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  1. Sure. (That is, I'll take your word for it.) Thing is, instead of learning from this mistake, he is repeating it and making it more obvious. He's done it for other things too (eg lemons in Braavos). Make of that what you will. ETA: To me, it's easiest to believe he's weaving this stuff into the story.
  2. Probably we'll see all the heroes back again - the critical thing might be who gets to play which role. The Night's King wasn't king of the Others, he was king of the Wall - so we've got just two candidates for that: Stannis with pale Melisandre at his side, and Jon with pale Val. One is fire, one is ice (or fire and ice) - it's very confusing. But Benjen won't be Night's King - I think his role will be as mentor to Jon entering the world of the ice wights. That's especially striking considering there is a 'known' Stark look in that generation - making Benjen a candidate for that select group of people whose eyes are blue, but should be another colour (Renly, Val, Qyburn - i.e. the resurrection men plus Val). Not a good omen for Benjen.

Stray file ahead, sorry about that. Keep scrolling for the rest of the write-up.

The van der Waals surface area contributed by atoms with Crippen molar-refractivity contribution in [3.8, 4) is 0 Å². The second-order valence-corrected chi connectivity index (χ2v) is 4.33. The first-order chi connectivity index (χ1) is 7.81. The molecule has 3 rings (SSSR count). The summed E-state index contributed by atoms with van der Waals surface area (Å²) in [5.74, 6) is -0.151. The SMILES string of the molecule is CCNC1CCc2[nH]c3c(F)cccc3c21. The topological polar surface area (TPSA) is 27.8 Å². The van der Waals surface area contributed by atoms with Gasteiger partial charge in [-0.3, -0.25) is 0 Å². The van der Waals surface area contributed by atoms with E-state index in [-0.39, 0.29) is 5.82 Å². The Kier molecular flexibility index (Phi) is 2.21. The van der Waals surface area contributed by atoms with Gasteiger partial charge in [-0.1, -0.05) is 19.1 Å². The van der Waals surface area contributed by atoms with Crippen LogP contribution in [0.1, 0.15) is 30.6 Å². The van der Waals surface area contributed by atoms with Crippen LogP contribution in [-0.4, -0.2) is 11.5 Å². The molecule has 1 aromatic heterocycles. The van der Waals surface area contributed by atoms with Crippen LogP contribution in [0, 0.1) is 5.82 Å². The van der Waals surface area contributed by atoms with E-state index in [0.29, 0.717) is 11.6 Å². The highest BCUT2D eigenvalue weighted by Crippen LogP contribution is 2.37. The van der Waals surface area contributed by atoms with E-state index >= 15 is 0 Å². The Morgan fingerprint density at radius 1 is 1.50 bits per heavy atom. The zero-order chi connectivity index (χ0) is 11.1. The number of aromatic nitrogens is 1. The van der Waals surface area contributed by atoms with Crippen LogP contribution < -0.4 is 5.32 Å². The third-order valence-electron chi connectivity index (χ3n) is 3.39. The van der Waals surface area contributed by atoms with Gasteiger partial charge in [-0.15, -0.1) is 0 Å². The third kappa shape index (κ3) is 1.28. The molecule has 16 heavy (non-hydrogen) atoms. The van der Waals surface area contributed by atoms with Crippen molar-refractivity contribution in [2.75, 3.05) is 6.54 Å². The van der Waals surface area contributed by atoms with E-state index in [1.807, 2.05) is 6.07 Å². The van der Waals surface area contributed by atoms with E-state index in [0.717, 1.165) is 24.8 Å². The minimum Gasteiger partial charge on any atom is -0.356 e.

3. Very interesting. The other main feature of the fairytale is that Snow White is believed dead (in a crystal coffin), and she comes back to life. This lines up with images we have for Jon (lying in a cell with his flesh going cold and hard), and Arya (frozen at the end of Winter). So it's possible. I'm not convinced every 'death' means death - but at the very least, there's going to be a lot of suspended animation and spirit-walking going on. Another quote: take this scene as foreshadowing of the Long Night - it suggests both sisters either die, or lose consciousness, before the Dawn. Possibly Ned's unburied/unquiet spirit protects them.